Located on an isthmus between the western shore of Lake Naivasha and Lake Oloidien in the Great Rift Valley, and a stone’s throw from Hell’s Gate, Hippo Point is the stunning brainchild of Michael and Dodo Cunningham-Reid. They recognised that, as early as 1963, population growth, poor land management and drought were – when combined – set to destroy Kenya‘s wildernesses, and so purchased what was then called Nderit Estate in order to preserve the area’s remaining wildlife in this idyllic wildlife corridor.
Consisting of two historic private Kenya houses – the 1932 Manor House (sleeps 12) and the iconic cyprus-clad 120 foot tower rising among the yellow fever trees – and set in the lush grounds, which host a surprisingly large range of resident wildlife (approximately 1,200 animals roam free without fences), Hippo Point is a one off.
food and service
The organic food (all vegetables are directly from the garden next door) is delicious, and the service is discreet and efficient.
The house, once an Irish magistrate’s country dwelling, is mock Elizabethan, and has been lovingly restored to what it must have looked like in the early twentieth century. Surrounded by a garden that, but for the succulents, would not look out of place in Kent, it includes en-suite double bedrooms, a swimming pool, dining room, lounge and spa. The style is upcountry – think wooden flooring, exposed beams, fireplaces, deep set chairs and sofas.
Set in a thinning acacia wood, nine stories high, and built almost entirely out of wood, the Tower is an extraordinary architectural icon. Designed with romance in mind, and possessing startling views of the lake and its surrounding environs, the Tower is a homemade pagoda. With four en-suite bedrooms, a meditative lookout, and a beautiful veranda, the Tower is like nowhere else in Kenya.
Activities at Hippo Point & The Tower are centred on what the family like to call the slow safari, and include long walks with wildlife, tracking of animals, lovely family picnics and meals, night wildlife drives with Hippo, yoga, bike rides, swimming, massages, volcano climbing, world-class bird watching, boat trips and water sports. There is also a wildlife orphanage to visit nearby and a mobile veterinary clinic.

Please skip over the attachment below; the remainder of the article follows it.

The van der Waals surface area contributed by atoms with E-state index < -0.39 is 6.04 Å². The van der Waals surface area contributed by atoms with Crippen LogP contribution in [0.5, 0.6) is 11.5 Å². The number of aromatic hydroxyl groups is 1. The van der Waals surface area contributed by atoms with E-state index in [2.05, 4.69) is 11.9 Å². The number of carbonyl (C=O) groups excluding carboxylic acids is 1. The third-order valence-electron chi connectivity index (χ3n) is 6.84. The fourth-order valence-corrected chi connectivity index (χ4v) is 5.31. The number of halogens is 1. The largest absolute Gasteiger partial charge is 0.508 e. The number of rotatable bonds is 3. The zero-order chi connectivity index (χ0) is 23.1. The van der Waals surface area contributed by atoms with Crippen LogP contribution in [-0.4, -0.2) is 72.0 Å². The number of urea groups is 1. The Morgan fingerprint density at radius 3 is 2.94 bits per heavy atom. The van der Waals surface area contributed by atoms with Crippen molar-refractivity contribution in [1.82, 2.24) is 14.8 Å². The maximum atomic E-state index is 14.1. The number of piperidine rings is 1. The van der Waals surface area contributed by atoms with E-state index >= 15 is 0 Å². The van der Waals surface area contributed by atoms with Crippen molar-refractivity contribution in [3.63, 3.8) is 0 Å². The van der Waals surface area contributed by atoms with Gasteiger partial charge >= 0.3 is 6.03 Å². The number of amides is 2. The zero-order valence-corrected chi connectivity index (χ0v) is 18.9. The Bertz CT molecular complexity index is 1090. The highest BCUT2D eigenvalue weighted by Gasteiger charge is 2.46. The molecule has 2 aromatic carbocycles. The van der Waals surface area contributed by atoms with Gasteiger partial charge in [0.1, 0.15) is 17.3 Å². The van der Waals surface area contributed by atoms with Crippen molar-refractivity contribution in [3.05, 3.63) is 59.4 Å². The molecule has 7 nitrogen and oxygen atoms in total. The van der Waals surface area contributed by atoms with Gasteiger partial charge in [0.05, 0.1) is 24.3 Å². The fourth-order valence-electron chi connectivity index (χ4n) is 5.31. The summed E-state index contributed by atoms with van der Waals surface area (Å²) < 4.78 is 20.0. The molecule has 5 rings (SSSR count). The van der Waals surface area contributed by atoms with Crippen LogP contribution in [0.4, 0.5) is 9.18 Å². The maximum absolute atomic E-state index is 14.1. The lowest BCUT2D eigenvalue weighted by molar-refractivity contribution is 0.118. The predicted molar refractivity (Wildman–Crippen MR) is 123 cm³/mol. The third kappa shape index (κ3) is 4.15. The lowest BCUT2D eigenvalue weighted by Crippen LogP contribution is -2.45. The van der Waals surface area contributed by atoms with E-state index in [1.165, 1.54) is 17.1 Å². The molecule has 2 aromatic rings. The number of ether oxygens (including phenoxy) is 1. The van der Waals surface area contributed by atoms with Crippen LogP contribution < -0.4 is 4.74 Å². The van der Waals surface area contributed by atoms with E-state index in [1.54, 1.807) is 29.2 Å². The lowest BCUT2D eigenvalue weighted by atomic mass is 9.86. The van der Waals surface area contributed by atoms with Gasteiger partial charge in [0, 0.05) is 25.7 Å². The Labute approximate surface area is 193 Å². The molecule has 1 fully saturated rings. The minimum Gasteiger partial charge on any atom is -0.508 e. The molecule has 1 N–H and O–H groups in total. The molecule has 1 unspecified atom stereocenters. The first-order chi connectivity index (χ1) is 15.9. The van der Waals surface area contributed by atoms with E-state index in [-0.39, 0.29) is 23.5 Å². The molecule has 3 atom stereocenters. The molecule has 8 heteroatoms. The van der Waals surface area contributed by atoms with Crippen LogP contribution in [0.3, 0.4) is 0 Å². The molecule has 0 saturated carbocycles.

Hippo Point employs 11 patrol/guides and as much as possible tries to find innovative solutions to human/wildlife conflict in the area. This is particularly crucial in order for an internationally recognised wetland and wildlife corridor with a thriving flower industry nearby to be protected.
Moreover Hippo Point works with the local communities and Kenya Wildlife Service veterinarians to dart and remove snares as quickly as possible. Last year through conservation efforts another 550 acres was secured for wildlife, making for a combined 2,500 acres dedicated to wildlife in a very special corner of Kenya.
In regards to enterprise opportunities, Hippo Point is hoping to develop a subsidised poultry farm linked to Jamaican-style jerk chicken outlets priced on a daily basis to undercut bush meat and hence alleviate the pressure on the wildlife. This will, of course, take time to implement but it is hoped that this can be achieved with creative thinking and participation.
Hippo Point supports the ARR Trust (Animal Rights Reserved) who aim to provide help to local communities through providing water systems, laundry facilities (currently most people wash clothes in the lake) and more robust housing.